Annika is different. Though beautiful, she is extremely shy and constantly unsure of the “right” thing to say or do in social situations. Her heightened anxiety around people means that she sometimes does strange things—and there have been many times in her life when she’s been called out for behaving like a weirdo.
When she finally manages to go off to college (after being homeschooled since 7th grade), she has a tough time. Less than three weeks in, she almost hightails it home. But luckily, she has a caring roommate who genuinely enjoys her quirky personality, and because of it, Annika ends up doing okay. It helps, too, that she finds some activities that keep her calm and focused: mainly reading and chess.
It’s at Chess Club one night that she meets Jonathan. He’s a skilled player, but she wins the first game. Surprised but intrigued, he comes back the following week for a rematch. It’s not easy for Jonathan to crack Annika’s introverted shell, but the two begin to spend more time together and they eventually become very close. The story follows their relationship as it develops, alternating between Annika and Jonathan’s perspectives, both during the early days of their relationship in college, and in the “present” (which in the book is 2001) over five years later.
This is an interesting story. I’ve never met a protagonist like Annika. In fact, when I first started reading this book, I told my husband that I had never identified with a character so much. I honest-to-God felt like someone had followed me around (especially a younger-me) and written a book about it. I could relate to so many of her quirks and fears—from having a hard time holding eye-contact and being unsure of what people are thinking, to being easily overwhelmed by smells and sounds and, here’s the biggie, being completely and fully exhausted by the constant vigilance necessary to watch other people and copy them in an effort to fit in and be normal. It’s so hard to explain what it’s like forever feeling that no matter what environment you’re in, you absolutely don’t belong. Somehow the social norms that seem to come so easily to others just don’t for you.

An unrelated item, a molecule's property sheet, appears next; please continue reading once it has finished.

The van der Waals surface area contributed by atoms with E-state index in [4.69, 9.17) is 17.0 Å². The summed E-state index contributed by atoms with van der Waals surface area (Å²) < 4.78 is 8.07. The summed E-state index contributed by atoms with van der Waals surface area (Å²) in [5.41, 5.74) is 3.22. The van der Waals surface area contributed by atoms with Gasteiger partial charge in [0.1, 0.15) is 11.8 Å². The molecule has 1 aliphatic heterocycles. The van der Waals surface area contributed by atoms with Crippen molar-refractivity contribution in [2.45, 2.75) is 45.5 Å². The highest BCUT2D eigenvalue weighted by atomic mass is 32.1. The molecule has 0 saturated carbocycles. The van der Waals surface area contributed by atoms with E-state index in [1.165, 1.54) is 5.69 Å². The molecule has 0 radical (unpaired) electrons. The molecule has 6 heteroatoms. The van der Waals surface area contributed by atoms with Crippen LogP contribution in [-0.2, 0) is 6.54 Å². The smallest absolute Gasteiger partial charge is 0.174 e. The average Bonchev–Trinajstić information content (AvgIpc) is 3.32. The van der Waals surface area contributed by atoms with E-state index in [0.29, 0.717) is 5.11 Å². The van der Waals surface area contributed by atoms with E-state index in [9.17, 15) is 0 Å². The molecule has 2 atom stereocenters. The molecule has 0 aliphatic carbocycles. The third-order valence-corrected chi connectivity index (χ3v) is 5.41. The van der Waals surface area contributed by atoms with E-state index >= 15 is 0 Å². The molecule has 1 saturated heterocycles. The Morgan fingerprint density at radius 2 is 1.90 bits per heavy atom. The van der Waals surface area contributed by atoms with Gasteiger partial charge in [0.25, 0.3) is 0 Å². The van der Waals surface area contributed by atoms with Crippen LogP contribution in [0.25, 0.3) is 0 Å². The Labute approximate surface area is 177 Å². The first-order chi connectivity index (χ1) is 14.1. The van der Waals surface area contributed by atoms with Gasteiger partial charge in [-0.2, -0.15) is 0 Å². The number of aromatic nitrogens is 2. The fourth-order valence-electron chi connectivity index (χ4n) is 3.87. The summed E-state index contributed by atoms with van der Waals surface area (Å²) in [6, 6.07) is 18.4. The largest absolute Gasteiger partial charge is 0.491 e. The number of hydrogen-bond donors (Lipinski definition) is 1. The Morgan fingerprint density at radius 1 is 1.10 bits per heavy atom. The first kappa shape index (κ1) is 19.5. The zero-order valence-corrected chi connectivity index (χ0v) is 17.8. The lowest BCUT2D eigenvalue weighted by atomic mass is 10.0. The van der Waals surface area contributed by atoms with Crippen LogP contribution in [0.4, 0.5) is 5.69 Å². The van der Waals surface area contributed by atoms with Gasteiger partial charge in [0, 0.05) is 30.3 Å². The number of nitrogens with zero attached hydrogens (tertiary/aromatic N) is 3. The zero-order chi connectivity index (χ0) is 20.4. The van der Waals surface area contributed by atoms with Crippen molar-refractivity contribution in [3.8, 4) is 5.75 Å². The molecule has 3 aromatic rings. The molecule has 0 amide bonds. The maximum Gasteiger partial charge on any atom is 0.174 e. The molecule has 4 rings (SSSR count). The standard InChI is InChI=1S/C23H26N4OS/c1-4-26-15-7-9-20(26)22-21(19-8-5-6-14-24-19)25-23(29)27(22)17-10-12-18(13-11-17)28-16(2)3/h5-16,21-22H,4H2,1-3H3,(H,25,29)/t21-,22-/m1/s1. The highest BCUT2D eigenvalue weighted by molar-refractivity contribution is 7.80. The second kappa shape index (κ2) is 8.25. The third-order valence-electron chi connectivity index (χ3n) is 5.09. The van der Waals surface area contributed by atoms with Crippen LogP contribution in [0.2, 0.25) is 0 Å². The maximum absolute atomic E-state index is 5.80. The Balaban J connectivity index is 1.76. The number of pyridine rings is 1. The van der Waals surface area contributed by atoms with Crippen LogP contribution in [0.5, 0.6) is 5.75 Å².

Of course it eventually comes out that Annika has a specific medical issue she’s dealing with—which, in turn, made me question why I related to this character so much. (I guess I’ll just have to work that out on my own… 😳) But I think the main takeaway here is that, in Annika, author Tracey Garvis Graves paints an exceptional portrait of a full and complete, and maybe slightly tormented, human. The book reads a little cold and distant at times (which I suppose is fitting for Annika’s character…), but it absolutely draws the reader in. I ignored my family for two days while I barreled through it, unable (or really just unwilling) to put it down. Even now, a week later, I’m thinking, thinking, thinking about it.
My only criticism—and I almost took off a full star for this, but, in the end, decided not to—is that the ending is waaaaay outta left field. I mean, like for real. The ending could have been a whole other book in itself, so I had a really hard time wrapping my mind around the what and the why and the huh? It was a little odd.
STILL. The rest of the book was ridiculously good, in my opinion. Significant. I enjoyed it so much that I’m giving it five stars. I don’t know that everyone will love it as much as I did, but this one is definitely worth a read.
Many thanks to Net Galley and St. Martin’s Press for the ARC.